Many people who are considering bankruptcy are scared by the process. You may fear losing your home or car, or you may feel you are going to be viewed negatively by friends, family, or the community. Usually, these fears are based on myths that are not in reality true. Below are some common bankruptcy myths and the truth that dispels the myth.
Myth: Filing for bankruptcy will permanently damage my credit. Fact: It is true that filing for bankruptcy will have a negative impact on your credit. However, any impact will only be temporary. Furthermore, the long term effect of a bankruptcy is often an improvement to your credit because you will be eliminating substantial amounts of debt. Also, many people considering filing for bankruptcy have already experienced significant damage to their credit. The bankruptcy will stay on your credit for up to ten years, but that does not mean you cannot begin to rebuild your credit as soon as you receive your discharge.
Myth: Your friends, family, and co-workers will find out that you filed. Fact: Only your creditors, the trustee, and anyone you choose to tell will know about your bankruptcy. Names of people who file are not published in the newspaper or any other publication. Your case is public record and could possibly be accessed, but in reality, the only people that will search for your bankruptcy are those that you owe money to – and they will receive notice that you filed, anyway.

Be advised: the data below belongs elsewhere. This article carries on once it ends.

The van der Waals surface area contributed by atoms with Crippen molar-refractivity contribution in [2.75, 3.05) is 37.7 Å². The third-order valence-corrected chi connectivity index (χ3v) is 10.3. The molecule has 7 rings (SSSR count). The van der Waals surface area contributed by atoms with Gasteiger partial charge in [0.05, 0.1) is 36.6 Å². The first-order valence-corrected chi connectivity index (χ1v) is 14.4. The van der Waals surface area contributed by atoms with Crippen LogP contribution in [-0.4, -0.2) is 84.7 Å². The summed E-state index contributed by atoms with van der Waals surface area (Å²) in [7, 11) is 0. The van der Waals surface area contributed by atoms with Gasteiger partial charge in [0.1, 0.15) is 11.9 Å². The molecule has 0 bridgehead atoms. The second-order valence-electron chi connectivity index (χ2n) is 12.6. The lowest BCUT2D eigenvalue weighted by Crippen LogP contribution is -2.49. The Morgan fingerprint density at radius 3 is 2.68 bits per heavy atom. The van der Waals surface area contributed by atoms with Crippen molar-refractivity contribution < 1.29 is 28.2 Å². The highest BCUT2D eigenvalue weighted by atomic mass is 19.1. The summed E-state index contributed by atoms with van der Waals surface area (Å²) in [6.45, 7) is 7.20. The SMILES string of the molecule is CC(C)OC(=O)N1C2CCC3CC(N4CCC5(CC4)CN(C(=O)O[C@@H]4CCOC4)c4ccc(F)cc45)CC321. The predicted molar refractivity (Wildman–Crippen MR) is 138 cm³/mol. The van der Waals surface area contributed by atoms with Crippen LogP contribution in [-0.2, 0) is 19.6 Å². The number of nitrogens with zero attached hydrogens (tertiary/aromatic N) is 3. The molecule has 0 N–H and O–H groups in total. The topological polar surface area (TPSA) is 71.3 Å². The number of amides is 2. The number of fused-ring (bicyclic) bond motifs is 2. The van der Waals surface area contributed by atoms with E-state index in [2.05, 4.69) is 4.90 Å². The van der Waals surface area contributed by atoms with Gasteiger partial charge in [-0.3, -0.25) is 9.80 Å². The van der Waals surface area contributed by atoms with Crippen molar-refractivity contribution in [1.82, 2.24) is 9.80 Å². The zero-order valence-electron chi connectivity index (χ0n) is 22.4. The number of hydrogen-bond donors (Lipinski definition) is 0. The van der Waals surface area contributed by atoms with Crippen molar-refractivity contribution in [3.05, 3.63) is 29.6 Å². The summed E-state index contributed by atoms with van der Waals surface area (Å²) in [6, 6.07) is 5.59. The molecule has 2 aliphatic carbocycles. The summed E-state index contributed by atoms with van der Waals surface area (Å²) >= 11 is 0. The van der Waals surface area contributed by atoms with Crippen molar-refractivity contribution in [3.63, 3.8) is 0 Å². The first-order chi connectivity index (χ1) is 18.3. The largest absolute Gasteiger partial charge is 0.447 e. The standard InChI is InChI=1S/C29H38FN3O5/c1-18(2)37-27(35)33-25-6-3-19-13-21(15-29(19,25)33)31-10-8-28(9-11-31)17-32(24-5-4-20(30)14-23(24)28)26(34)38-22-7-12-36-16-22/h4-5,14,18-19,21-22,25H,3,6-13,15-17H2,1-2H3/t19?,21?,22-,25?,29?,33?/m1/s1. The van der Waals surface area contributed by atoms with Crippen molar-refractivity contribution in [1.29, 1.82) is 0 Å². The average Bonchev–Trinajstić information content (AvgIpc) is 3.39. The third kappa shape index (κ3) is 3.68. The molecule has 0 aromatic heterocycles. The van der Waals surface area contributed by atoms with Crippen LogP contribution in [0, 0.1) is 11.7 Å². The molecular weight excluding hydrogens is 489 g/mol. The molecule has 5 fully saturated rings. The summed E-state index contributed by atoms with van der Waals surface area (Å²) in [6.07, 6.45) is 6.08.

Myth: It is difficult to file bankruptcy, and you will probably not qualify. Fact: While the process does require substantial paperwork, and requires you to gather documents concerning your financial condition, if you retain an attorney, they will do much of this work for you. Furthermore, most people qualify to file bankruptcy. The income requirements for qualification typically determine whether you can file a Chapter 7 or a Chapter 13, but not whether you qualify to file at all.
Myth: I will not be able to purchase property after I finish bankruptcy. Fact: Immediately after being discharged, you may have difficulty obtaining credit. However, you will likely be able to get credit cards and maybe even auto or home loans after you are discharged. Though, sometimes, these loans will be with higher interest rates or less than favorable terms. None-the-less, you can begin rebuilding your credit and over time, you will most likely be able to put yourself in a better position.
Myth: You are only allowed to file bankruptcy once. Fact: There is no limit on how many times you can file bankruptcy. However, there are time limits between each filing that do prevent how often you are allowed to file. For instance, you must wait 8 years after receiving a Chapter 7 discharge before you can file another Chapter 7, but only 2 years between Chapter 13 filings.